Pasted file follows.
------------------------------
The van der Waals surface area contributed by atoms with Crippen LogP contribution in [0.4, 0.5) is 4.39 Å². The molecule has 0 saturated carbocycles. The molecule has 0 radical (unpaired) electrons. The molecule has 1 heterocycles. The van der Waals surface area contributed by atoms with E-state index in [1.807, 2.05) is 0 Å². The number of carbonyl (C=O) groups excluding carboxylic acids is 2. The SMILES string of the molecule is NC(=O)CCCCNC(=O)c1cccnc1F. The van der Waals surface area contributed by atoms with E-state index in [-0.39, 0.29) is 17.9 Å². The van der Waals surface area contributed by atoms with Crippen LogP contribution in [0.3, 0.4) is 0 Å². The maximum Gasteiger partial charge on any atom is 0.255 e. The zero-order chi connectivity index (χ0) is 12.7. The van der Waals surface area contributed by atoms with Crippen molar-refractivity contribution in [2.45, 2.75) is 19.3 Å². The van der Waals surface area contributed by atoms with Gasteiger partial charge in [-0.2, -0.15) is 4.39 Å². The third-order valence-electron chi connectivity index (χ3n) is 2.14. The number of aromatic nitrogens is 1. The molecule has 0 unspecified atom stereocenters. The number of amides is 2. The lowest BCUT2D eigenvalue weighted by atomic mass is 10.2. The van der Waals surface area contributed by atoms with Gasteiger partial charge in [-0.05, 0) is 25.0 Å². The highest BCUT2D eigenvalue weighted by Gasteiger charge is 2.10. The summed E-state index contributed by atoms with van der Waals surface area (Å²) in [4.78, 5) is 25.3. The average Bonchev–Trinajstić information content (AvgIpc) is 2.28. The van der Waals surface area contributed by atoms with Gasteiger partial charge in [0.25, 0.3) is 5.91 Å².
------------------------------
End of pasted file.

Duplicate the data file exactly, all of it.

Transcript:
The van der Waals surface area contributed by atoms with Crippen LogP contribution in [0.4, 0.5) is 4.39 Å². The molecule has 0 saturated carbocycles. The molecule has 0 radical (unpaired) electrons. The molecule has 1 heterocycles. The van der Waals surface area contributed by atoms with E-state index in [1.807, 2.05) is 0 Å². The number of carbonyl (C=O) groups excluding carboxylic acids is 2. The SMILES string of the molecule is NC(=O)CCCCNC(=O)c1cccnc1F. The van der Waals surface area contributed by atoms with E-state index in [-0.39, 0.29) is 17.9 Å². The van der Waals surface area contributed by atoms with Crippen LogP contribution in [0.3, 0.4) is 0 Å². The maximum Gasteiger partial charge on any atom is 0.255 e. The zero-order chi connectivity index (χ0) is 12.7. The van der Waals surface area contributed by atoms with Crippen molar-refractivity contribution in [2.45, 2.75) is 19.3 Å². The van der Waals surface area contributed by atoms with Gasteiger partial charge in [-0.2, -0.15) is 4.39 Å². The third-order valence-electron chi connectivity index (χ3n) is 2.14. The number of aromatic nitrogens is 1. The molecule has 0 unspecified atom stereocenters. The number of amides is 2. The lowest BCUT2D eigenvalue weighted by atomic mass is 10.2. The van der Waals surface area contributed by atoms with Gasteiger partial charge in [-0.05, 0) is 25.0 Å². The highest BCUT2D eigenvalue weighted by Gasteiger charge is 2.10. The summed E-state index contributed by atoms with van der Waals surface area (Å²) in [4.78, 5) is 25.3. The average Bonchev–Trinajstić information content (AvgIpc) is 2.28. The van der Waals surface area contributed by atoms with Gasteiger partial charge in [0.25, 0.3) is 5.91 Å².